ATLANTA — Former President Donald Trump's efforts to overturn the Georgia's 2020 election results has led to an investigation being opened by the Secretary of State's Office, according to a report from Reuters.
11Alive reached out to Secretary of State Brad Raffensperger’s office Monday to confirm details about the investigation.
The only information spokesperson Walter Jones provided was that "the Secretary of State’s office investigates complaints it receives. The investigations are fact-finding and administrative in nature. Any further legal efforts will be left to the Attorney General.”
Georgia was put in the spotlight for weeks following the November general election after Trump claimed there was widespread fraud. However, election officials within the state, and even then-U.S. Attorney General William Barr, said the Justice Department had not uncovered evidence of widespread voter fraud that would change the outcome of the 2020 presidential election.
Trump also targeted Georgia governor Brian Kemp in his attacks against the state's election, calling for the governor's resignation in a tweet and describing him an "obstructionist who refuses to admit that we won Georgia."
Raffensperger and Kemp - both Republicans - didn't let the noise distract them from what officials said was a legit election.
Earlier this year, the secretary of state came forward to speak with 11Alive about a leaked phone call in which Trump tried to pressure him to "recalculate" the Georgia vote count because Trump wanted "to find 11,780 votes."
The January recording was first released by The Washington Post.
“There’s no way I lost Georgia,” Trump said on the phone recording. “There’s no way. We won by hundreds of thousands of votes.”
And in a previous December call, Trump reportedly tried to pressure a Georgia election investigator to "find the fraud," saying the official would be a "national hero."
It's important to note the state counted the votes for the presidential election three times - the initial tally, again during a hand audit, and a final time after Trump's campaign officially filed a request for a recount. Each time, Joe Biden was the winner.
11Alive asked our legal analyst Page Pate what could be next for the investigation. Pate said that would depend on what the Secretary of State's Office - which only conducts the fact-finding mission and doesn't bring charges - finds.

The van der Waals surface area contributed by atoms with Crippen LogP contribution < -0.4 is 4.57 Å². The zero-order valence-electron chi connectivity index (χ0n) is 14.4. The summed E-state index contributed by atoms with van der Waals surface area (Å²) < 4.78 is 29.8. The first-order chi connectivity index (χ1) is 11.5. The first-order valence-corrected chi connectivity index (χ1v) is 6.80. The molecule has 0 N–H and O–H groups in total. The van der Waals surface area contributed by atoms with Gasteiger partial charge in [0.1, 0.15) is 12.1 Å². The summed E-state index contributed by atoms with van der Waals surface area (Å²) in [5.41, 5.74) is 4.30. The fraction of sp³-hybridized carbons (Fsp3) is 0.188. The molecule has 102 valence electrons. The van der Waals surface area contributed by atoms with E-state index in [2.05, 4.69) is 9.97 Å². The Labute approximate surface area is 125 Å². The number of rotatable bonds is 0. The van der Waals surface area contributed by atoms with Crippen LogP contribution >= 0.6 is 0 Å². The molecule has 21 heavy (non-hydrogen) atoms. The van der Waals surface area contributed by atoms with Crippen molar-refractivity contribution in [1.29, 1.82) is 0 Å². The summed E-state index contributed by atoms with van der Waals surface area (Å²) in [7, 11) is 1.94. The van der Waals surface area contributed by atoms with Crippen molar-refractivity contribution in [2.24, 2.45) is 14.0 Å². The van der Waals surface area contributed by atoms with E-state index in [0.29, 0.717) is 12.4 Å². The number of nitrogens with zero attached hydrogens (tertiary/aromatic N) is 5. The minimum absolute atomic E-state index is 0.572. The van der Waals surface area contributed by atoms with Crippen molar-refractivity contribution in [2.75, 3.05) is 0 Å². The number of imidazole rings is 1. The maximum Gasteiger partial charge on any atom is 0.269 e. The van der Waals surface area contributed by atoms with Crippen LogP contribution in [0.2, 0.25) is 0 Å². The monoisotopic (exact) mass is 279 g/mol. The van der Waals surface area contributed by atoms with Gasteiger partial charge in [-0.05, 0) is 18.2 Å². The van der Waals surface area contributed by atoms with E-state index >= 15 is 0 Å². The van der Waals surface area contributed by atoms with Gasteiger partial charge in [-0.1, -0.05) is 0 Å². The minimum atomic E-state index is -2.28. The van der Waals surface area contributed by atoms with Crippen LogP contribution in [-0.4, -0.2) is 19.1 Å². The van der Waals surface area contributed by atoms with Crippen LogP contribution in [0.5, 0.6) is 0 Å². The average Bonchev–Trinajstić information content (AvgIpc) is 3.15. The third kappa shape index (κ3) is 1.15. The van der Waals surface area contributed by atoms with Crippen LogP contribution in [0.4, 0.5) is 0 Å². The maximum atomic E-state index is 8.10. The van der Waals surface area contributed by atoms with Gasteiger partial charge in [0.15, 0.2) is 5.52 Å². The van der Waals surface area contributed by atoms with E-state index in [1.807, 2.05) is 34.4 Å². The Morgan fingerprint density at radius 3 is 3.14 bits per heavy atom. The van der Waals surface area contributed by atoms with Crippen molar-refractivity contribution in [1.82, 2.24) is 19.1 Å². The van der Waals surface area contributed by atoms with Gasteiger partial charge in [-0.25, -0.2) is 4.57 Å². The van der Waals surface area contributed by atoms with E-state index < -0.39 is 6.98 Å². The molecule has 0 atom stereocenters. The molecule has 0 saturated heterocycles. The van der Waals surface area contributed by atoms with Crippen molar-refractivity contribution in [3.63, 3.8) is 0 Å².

"Once they make a conclusion, then they can defer the case to the attorney general's office for prosecution," Pate said.
But Pate said it's not only the attorney general who could bring charges, the Fulton County District Attorney's office is also investigating the phone calls. However, he said it will be a case of either / or - as someone in Georgia can't face criminal prosecution for the same conduct.
"I think we'll hear from the Fulton County DA first, because the Secretary of State investigating does take some time, and then it has to be referred to (Attorney General) Chris Carr," Pate predicted. "We know the DA in Fulton has already been looking into this. I think they could be in a position to make a decision much sooner than the state level."
Pate said someone accused of violating election laws could be punished for a misdemeanor or a felony.
"There are different laws that could create a criminal violation for someone interfering with an election - most obvious one here would be criminal solicitation to commit election fraud," Pate explained. "If somebody calls the Secretary of State's office and tried to convince someone there to do something improper - to create votes or lose votes, tinker with machines - that could be a criminal offense in Georgia."
However, in this case, Pate said, it could be murky - because it would be hard to prove.
"It's a close call in my opinion," Pate admitted.
"When Trump was talking to the Secretary of State, he had the intention, I think, of getting the vote changed in Georgia," he said. "What may be missing from a criminal prosecution is that Trump didn't tell him exactly what to do. In other words, the criminal prosecutor would have to show some specific act that was fraud. ... There was no instruction to do that."
"I can see an aggressive prosecutor taking the case, but it won't be easy," Pate said.
Once the investigation is complete, Pate said he would expect the most likely punishment - should Trump be convicted - would be a misdemeanor.
"I don't think the president is going to jail in Georgia, but he could be find and placed on probation."